The current study was carried out to probe into both the types and potential causes of problems Turkish learners of English face in the pronunciation of English numbers and words. The population of this descriptive research study was the ELT freshmen in the 2019-2020 academic year. As part of convenience sampling method, a total of 70 freshmen from the two existing ELT classes, including 51 females and 19 males, were included in the study. At the beginning of the spring semester, the students were given a list of 50 numbers (1 through 50) and a set of 50 words used frequently in English. They were then asked to read the number in front of each word and then pronounce the word following that number as part of a pronunciation exercise called “Pronunciation Practice”. They were recorded via a voice recorder as they were articulating the numbers and the words. They were later provided with feedback as to how well they were able to articulate both the numbers and the words both individually and as a class. The statistical analysis of the data collected provided feedback with regard to the students’current level of mastery of English pronunciation and enabled the researcher to unearth and categorize the types of common pronunciation problems facing the students in question. The study’s overall outcome is expected to spark eager and unflagging interest in English-language learners and teachers toward new ways and means to learn and teach English pronunciation much more effectively.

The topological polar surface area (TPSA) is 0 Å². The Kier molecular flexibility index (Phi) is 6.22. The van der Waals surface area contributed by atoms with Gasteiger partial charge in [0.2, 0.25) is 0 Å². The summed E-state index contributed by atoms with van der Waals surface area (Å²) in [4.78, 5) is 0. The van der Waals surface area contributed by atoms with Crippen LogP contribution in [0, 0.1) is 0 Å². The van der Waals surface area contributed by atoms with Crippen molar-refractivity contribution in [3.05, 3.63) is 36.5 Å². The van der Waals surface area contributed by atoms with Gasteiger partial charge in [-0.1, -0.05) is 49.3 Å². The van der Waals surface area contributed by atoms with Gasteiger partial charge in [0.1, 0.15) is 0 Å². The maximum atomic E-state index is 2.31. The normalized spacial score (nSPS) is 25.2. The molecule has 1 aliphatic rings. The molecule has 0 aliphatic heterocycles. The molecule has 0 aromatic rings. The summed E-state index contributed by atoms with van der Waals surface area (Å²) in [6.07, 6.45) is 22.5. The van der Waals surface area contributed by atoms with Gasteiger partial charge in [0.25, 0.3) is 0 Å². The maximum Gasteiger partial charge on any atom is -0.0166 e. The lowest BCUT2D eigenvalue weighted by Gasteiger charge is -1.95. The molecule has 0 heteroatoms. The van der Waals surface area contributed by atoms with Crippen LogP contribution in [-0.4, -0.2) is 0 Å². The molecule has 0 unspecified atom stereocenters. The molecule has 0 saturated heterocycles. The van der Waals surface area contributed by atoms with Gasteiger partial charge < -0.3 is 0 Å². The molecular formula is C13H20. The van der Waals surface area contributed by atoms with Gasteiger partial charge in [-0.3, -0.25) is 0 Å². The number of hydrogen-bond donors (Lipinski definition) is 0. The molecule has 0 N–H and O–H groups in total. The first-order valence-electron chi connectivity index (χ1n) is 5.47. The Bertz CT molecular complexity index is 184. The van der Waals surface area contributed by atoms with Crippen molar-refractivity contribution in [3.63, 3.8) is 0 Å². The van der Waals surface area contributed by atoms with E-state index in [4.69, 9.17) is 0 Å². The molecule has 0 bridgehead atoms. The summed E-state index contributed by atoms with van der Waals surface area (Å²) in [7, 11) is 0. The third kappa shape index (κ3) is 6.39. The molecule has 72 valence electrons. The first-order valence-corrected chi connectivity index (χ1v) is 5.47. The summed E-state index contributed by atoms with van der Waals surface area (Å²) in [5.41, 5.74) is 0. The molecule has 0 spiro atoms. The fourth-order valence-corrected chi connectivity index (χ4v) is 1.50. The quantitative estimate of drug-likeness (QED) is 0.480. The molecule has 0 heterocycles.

Steps to reproduce
A group of 70 Turkish learners of English were given a list of 50 numbers and 50 words to serve as a means of articulation. They were asked to read the number in front of each of the 50 words and then pronounce the word following that number. The researcher recorded the students’ voices as they were articulating in order to revisit at a later date to detect and diagnose common pronunciation mistakes they made producing numbers and words in English. In other words, the researcher attempted to identify the specific sounds in English that were posing difficulty for these Turkish learners of English. Later, the researcher listened to the recordings, detecting and categorizing the type of pronunciation mistakes they made as they were articulating those numbers and words. The data collected were later turned into statistical data for detailed analysis. Simultaneously, the researcher applied to the University’s Ethics Committee for approval to carry out his research project which used human participants (see Appendix 2). The researcher processed and made available all the collected data, maintaining professional confidentiality. Upon collecting all the data needed for his study, the researcher resorted to the audio recordings, listening very carefully as many times as needed to nose out as the problematic sounds the English language offered them—the Turkish learners of English. Each number and word articulation by each and every student was phonetically transcribed using the International Phonetic Alphabet (IPA) symbols in order to cross-checking the recorded student articulation against the pronunciation given in the Oxford Advanced Learner's Dictionary of Current English (https://www.oxfordlearnersdictionaries.com/). Then, the deviancies spotted were numbered and keyed in into an excel spreadsheet to obtained statistical data (mostly percentages and frequencies) needed to make some generalizations and arrive at certain conclusions with respect to the level of mastery of English in general and of English pronunciation in particular.